Smithsonian National Air and Space Museum Archives Division

http://airandspace.si.edu/research/resources/archives/

Direct link to the O’Neill collection: http://airandspace.si.edu/files/pdf/archives/finding-aids/NASM-2014-0005_GKO’Neill.pdf

* – for more on the Epcot O’Neill Colony attraction see this issue of SSI Update

Links from the President. G-Lab and the Chinese embryos

Anyone who has been in a room with SSI President Gary Hudson over the past several years has heard about the absolute need for a G-Lab free-flying multiple-gravity testing habitat.

The SSI G-Lab, testing generations of vertibrates so as to finally gather information applicable to Humans in non-terrestrial gravities, must be a habitat situated for a relatively long period off of the Earth so that the effects of the planet’s 1G do not influence the data.

It should be a spin-system that allows the testing of various low gravities including the popular-culture goals of Mars (=~1/3rd) and the Moon (=~1/6th) plus a control Earth-normal and also the ability built into the fundamental design to test other various increments between those. That last point is important to SSI because a planetary surface is not the only place where a Human presence should be considered, and also because even transit “missions” such as to Mars will require the knowlege of just exactly what level of simulated gravity is best for the period of the trip – it may not be a full G.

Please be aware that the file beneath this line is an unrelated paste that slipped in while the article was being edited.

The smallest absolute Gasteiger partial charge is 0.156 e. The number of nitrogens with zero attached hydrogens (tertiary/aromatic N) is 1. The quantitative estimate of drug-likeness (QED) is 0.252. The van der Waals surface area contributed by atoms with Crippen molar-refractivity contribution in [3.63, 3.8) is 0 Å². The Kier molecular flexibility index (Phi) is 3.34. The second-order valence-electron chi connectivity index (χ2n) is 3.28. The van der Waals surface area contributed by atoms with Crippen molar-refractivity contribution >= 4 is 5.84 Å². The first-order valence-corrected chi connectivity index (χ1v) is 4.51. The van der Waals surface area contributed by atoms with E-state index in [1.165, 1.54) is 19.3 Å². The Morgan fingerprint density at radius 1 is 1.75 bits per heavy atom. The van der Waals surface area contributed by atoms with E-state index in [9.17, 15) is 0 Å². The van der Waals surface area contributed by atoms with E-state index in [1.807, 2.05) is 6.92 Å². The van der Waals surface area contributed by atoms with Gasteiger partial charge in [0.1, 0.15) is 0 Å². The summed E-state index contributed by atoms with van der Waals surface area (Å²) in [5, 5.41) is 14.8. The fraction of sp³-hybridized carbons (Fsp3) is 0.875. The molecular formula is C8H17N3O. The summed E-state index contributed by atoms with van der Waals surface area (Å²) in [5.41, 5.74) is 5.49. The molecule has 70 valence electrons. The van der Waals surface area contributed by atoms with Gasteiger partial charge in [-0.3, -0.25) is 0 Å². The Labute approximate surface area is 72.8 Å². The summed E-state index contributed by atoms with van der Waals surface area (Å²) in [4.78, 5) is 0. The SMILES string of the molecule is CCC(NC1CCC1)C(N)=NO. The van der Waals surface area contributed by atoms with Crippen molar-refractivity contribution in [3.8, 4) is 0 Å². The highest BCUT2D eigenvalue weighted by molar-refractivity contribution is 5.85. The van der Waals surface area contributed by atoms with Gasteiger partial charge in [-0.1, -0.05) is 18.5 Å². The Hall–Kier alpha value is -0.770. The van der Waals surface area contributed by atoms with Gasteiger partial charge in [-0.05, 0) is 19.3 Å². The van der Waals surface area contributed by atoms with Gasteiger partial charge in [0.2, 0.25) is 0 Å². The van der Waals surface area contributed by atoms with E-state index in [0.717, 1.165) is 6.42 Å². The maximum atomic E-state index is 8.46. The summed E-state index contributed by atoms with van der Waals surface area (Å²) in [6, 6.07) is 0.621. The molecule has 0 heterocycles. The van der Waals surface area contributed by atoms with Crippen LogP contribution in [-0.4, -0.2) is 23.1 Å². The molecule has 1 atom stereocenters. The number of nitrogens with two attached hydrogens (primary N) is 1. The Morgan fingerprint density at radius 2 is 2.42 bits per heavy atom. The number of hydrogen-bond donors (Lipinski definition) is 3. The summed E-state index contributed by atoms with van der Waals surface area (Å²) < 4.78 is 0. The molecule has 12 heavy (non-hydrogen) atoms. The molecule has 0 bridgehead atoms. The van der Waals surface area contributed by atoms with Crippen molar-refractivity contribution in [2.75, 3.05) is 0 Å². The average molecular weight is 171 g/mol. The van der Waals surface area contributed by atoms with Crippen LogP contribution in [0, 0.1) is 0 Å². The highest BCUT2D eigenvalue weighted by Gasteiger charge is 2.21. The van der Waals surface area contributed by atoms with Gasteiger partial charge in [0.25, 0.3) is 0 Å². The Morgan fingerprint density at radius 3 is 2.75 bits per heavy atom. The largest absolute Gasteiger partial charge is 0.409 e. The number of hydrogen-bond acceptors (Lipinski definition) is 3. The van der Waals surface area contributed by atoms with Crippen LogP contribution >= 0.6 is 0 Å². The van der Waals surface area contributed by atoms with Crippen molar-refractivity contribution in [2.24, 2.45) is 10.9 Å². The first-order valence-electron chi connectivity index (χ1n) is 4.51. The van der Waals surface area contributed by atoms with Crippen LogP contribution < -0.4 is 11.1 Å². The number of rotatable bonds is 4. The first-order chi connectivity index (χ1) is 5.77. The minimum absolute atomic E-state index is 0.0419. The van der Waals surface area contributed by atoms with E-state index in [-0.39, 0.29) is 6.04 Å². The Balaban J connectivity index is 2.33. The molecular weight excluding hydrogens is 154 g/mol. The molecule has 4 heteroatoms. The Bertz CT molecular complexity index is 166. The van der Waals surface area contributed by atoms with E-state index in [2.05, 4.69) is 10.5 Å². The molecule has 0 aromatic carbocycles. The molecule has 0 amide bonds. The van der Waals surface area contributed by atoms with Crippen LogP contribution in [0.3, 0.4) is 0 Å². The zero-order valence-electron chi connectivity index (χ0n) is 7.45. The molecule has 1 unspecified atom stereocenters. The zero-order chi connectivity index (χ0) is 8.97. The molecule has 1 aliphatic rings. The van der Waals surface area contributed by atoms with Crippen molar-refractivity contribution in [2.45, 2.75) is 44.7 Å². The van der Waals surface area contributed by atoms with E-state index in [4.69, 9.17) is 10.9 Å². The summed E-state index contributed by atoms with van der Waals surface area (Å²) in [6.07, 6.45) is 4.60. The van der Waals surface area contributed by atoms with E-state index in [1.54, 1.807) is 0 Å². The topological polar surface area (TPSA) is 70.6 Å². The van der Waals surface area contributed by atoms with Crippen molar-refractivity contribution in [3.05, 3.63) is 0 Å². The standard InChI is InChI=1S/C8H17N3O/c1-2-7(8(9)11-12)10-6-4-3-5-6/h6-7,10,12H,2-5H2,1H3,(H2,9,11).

The questions about this orbital laboratory typically include “Why does it have to be so big, can’t we get by with a small box?” and “Isn’t NASA or some other government agency already doing this testing?” and “Elon is going to Mars, he must be personally driven to invest in this research, right?” All good questions that are easily answered.

Over the past week another question has been starting to be asked: “Now that it has been proved that embryo development is possible in zero gravity, do we need a G-Lab?”

In case you haven’t seen the news, President Hudson advises you read these headline links:

http://www.chinadaily.com.cn/china/2016-04/17/content_24611016.htm

http://gizmodo.com/chinese-experiment-shows-mammal-embryos-can-develop-com-1771544732

http://www.express.co.uk/news/science/662126/LIFE-IN-SPACE-Scientists-develop-embryo-among-stars-in-planet-colonisation-breakthrough

This is very positive news, but even with independent confirmation the results of this experiment do not in any way take away from the need for G-Lab. We congratulate the scientists and engineers for being the first to publically reveal their doing this important research, but zero gravity/micro-gravity is not the only game in Space and conception is only the beginning. Related – but somewhat contradictory research – from Japanese scientists can be found at: http://journals.plos.org/plosone/article?id=10.1371/journal.pone.0006753.